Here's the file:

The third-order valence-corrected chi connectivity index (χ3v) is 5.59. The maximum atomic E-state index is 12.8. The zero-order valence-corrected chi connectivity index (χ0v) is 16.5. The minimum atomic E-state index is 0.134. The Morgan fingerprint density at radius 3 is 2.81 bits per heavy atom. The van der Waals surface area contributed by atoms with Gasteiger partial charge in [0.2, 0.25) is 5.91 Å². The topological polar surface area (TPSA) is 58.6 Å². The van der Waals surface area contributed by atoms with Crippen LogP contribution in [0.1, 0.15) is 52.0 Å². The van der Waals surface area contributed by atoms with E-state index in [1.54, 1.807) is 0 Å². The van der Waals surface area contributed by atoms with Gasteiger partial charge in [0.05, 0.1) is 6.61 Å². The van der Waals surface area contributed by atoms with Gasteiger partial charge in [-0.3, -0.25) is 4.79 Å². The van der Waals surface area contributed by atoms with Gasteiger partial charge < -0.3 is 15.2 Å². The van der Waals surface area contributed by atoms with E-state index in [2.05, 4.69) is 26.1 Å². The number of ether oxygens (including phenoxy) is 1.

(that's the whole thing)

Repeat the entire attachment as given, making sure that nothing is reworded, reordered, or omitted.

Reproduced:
The third-order valence-corrected chi connectivity index (χ3v) is 5.59. The maximum atomic E-state index is 12.8. The zero-order valence-corrected chi connectivity index (χ0v) is 16.5. The minimum atomic E-state index is 0.134. The Morgan fingerprint density at radius 3 is 2.81 bits per heavy atom. The van der Waals surface area contributed by atoms with Gasteiger partial charge in [0.2, 0.25) is 5.91 Å². The topological polar surface area (TPSA) is 58.6 Å². The van der Waals surface area contributed by atoms with Crippen LogP contribution in [0.1, 0.15) is 52.0 Å². The van der Waals surface area contributed by atoms with E-state index in [1.54, 1.807) is 0 Å². The van der Waals surface area contributed by atoms with Gasteiger partial charge in [0.05, 0.1) is 6.61 Å². The van der Waals surface area contributed by atoms with Gasteiger partial charge in [-0.3, -0.25) is 4.79 Å². The van der Waals surface area contributed by atoms with Gasteiger partial charge < -0.3 is 15.2 Å². The van der Waals surface area contributed by atoms with E-state index in [2.05, 4.69) is 26.1 Å². The number of ether oxygens (including phenoxy) is 1.